Program Information - Overview of NSLP

The National School Lunch Program (NSLP) is a federally assisted meal program operating in more than 94,000 public and nonprofit private schools and residential child care institutions nationwide. It provides nutritionally balanced, low-cost or free lunches to more than 26 million children each school day. Established under the National School Lunch Act, signed by President Harry Truman in 1946, the program celebrates its 75th anniversary in 2021.

The U.S. Department of Agriculture, through its Food and Nutrition Service (FNS), administers the program at the Federal level. In Nebraska, it is administered by the Nebraska Department of Education in the office of Nutrition Services, which operates the program through agreements with local school districts and private schools. School districts and private schools that choose to take part in the lunch program receive cash reimbursement and donated commodity assistance from USDA for each meal they serve. In return, they must serve lunches that meet federal nutrition requirements, and they must offer free and reduced-price lunches to eligible children.

In 1994, in an effort to improve the nutritional quality of school meals, FNS launched the School Meals Initiative for Healthy Children, the first full-scale reform of the school lunch program since it was established. The centerpiece of the initiative was new regulations to update nutrition standards so that all school meals will meet the recommendations of the Dietary Guidelines for Americans. The new regulations became final in June 1995, and took effect at the beginning of school year 1996-97. The 2005 edition of the Dietary Guidelines for Americans was released in January, 2005.

In support of USDA’s School Meals Initiative, in October 1994, Congress passed the Healthy Meals for Healthy Americans Act, requiring that all school meals conform to the Dietary Guidelines by school year 1996-97. The Healthy Meals for Children Act, passed in May 1996, expanded the range of menu planning options for schools, and reinforced the requirement that all school meals must meet the Dietary Guidelines.

Other elements of the initiative will teach and motivate children to make healthy food choices, cut administrative red tape, and continue to improve the quality of the commodities USDA provides to schools.

Recognizing that improved nutrition education empowers students to make healthy food choices, USDA established Team Nutrition to support the School Meals Initiative. Team Nutrition brings together public/private partnerships to teach children the importance of making healthy food choices, and to help give school food service professionals the tools and skills they need to deliver healthy school meals.

Team Nutrition has produced significant results. USDA formed a groundbreaking partnership with the Walt Disney Company to develop healthy eating messages to be used on television. USDA also entered into a partnership with Scholastic, Inc., to deliver age-appropriate nutrition information to children in school and to their parents at home.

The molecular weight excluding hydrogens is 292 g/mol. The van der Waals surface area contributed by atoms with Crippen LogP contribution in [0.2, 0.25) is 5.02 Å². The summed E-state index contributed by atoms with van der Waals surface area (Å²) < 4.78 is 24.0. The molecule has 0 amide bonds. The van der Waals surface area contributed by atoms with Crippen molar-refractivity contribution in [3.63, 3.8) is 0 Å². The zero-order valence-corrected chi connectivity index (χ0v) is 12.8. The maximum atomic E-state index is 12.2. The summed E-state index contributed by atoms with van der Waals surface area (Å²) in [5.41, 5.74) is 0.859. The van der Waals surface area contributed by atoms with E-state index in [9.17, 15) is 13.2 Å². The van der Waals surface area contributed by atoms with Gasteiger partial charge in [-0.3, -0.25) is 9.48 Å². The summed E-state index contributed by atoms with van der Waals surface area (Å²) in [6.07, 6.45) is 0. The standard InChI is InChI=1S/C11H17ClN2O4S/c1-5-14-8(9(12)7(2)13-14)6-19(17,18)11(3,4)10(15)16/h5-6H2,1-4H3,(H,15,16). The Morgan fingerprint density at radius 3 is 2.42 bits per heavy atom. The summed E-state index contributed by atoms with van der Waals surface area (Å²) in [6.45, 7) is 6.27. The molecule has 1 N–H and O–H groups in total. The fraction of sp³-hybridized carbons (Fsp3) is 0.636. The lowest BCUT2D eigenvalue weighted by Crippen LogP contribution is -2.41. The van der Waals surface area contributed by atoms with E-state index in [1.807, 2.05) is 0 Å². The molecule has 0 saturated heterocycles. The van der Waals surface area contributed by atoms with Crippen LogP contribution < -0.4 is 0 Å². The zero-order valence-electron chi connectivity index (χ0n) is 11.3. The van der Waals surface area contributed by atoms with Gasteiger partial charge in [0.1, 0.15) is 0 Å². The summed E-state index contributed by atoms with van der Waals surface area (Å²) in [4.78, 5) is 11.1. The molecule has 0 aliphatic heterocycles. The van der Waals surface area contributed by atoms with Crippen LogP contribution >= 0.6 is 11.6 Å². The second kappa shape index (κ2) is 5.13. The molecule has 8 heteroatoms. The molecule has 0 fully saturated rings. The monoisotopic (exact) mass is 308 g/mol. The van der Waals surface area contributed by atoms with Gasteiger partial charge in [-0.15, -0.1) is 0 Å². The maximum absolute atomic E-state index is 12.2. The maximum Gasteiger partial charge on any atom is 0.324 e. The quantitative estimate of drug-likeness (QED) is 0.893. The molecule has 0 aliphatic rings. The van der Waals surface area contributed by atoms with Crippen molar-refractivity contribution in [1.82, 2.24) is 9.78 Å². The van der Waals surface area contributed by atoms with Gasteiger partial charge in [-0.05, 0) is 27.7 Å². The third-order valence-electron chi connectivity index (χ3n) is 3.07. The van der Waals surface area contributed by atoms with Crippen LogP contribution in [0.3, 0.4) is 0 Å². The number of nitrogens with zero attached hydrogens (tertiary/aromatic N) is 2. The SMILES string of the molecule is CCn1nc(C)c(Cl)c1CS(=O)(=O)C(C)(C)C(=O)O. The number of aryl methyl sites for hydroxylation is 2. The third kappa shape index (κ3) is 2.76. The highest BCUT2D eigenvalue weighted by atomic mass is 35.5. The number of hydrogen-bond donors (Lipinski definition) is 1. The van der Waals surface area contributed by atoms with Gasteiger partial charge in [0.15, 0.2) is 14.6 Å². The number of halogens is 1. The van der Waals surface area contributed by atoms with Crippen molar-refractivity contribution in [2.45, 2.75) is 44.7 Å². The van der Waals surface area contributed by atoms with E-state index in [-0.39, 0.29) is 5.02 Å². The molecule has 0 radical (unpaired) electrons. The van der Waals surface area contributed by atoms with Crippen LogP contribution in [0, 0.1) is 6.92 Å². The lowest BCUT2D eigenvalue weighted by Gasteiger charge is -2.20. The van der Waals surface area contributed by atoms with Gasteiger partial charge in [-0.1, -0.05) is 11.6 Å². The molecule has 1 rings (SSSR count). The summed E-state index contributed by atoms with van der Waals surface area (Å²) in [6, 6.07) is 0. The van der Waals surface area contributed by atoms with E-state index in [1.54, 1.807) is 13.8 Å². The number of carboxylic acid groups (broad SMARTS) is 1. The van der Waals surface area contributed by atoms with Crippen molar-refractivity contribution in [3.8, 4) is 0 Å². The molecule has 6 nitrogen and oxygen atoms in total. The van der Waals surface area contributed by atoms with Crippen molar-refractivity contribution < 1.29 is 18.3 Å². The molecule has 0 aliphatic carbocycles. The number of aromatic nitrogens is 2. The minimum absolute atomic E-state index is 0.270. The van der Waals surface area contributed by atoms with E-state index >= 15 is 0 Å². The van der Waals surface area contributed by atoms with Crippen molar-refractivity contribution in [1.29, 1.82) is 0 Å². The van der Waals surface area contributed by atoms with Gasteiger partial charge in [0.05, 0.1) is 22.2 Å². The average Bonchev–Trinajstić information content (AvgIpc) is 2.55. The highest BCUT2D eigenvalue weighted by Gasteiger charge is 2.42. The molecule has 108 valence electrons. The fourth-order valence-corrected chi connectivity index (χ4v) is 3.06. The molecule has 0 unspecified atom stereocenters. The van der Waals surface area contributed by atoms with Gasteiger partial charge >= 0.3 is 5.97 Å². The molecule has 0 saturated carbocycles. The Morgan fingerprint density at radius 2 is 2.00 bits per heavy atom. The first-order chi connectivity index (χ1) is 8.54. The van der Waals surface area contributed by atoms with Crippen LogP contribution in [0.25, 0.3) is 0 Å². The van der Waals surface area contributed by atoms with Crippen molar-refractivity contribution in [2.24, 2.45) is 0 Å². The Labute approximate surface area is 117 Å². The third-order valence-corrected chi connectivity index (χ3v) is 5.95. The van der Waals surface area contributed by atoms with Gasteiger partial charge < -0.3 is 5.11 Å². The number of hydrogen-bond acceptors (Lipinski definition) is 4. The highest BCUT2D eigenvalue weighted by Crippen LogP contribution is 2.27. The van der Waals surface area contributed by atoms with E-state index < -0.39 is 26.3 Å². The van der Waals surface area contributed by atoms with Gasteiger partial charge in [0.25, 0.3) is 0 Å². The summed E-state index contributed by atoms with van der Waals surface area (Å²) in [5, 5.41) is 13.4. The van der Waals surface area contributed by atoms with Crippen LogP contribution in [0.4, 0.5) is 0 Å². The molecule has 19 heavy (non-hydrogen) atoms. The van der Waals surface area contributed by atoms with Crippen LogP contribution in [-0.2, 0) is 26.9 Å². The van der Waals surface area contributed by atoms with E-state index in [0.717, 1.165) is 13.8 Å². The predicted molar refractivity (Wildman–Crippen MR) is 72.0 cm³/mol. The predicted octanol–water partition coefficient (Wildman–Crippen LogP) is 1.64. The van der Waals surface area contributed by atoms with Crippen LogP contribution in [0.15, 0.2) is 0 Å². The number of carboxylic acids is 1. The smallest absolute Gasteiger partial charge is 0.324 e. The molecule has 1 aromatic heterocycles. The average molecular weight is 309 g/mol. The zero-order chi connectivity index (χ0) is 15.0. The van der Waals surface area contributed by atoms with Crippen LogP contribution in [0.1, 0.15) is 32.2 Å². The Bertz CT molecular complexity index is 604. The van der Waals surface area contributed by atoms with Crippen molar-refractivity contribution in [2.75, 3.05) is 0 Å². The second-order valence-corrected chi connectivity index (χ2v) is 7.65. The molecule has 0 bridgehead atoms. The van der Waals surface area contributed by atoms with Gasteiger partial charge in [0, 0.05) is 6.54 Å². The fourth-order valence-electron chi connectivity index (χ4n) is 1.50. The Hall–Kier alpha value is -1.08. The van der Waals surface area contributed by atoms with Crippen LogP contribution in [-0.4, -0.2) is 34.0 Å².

USDA has also placed special emphasis on improving the quality of commodities donated to the National School Lunch Program. The Commodities Improvement Council was established in 1995 to promote the health of school children by improving the nutritional profile of USDA commodities while maintaining USDA’s support for domestic agricultural markets. Based on the council’s recommendations, USDA reduced the fat, sodium, and sugar content of commodities, and is now offering a wider variety of new low-fat and reduced-fat products.

USDA has made enormous progress in increasing the amount of fresh produce given to schools, and is now offering unprecedented amounts and varieties of fresh fruit and vegetables. A cooperative project with the Department of Defense (DOD) has allowed USDA to increase the variety of produce available to schools by utilizing DOD’s buying and distribution system.

By the beginning of the 2006-07 school year, school districts must adopt a Local Wellness Policy. The policy must address the following:

1. Policies targeting

• Nutrition education
• Physical activity
• Other school-based activities to promote wellness

2. Guidelines for reimbursable meals
3. Nutrition guidelines for all foods at school
4. Plan for measuring implementation
5. Community involvement

All schools must implement a Hazard Analysis Critical Control Point (HACCP) plan and receive at least two health inspections each year. The most recent health inspection must be available for public review.

Any child at a participating school may purchase a meal through the National School Lunch Program. Children from families with incomes at or below 130 percent of the poverty level are eligible for free meals. Those between 130 percent and 185 percent of the poverty level are eligible for reduced-price meals, for which students can be charged no more than 40 cents. This is based on income eligibility guidelines.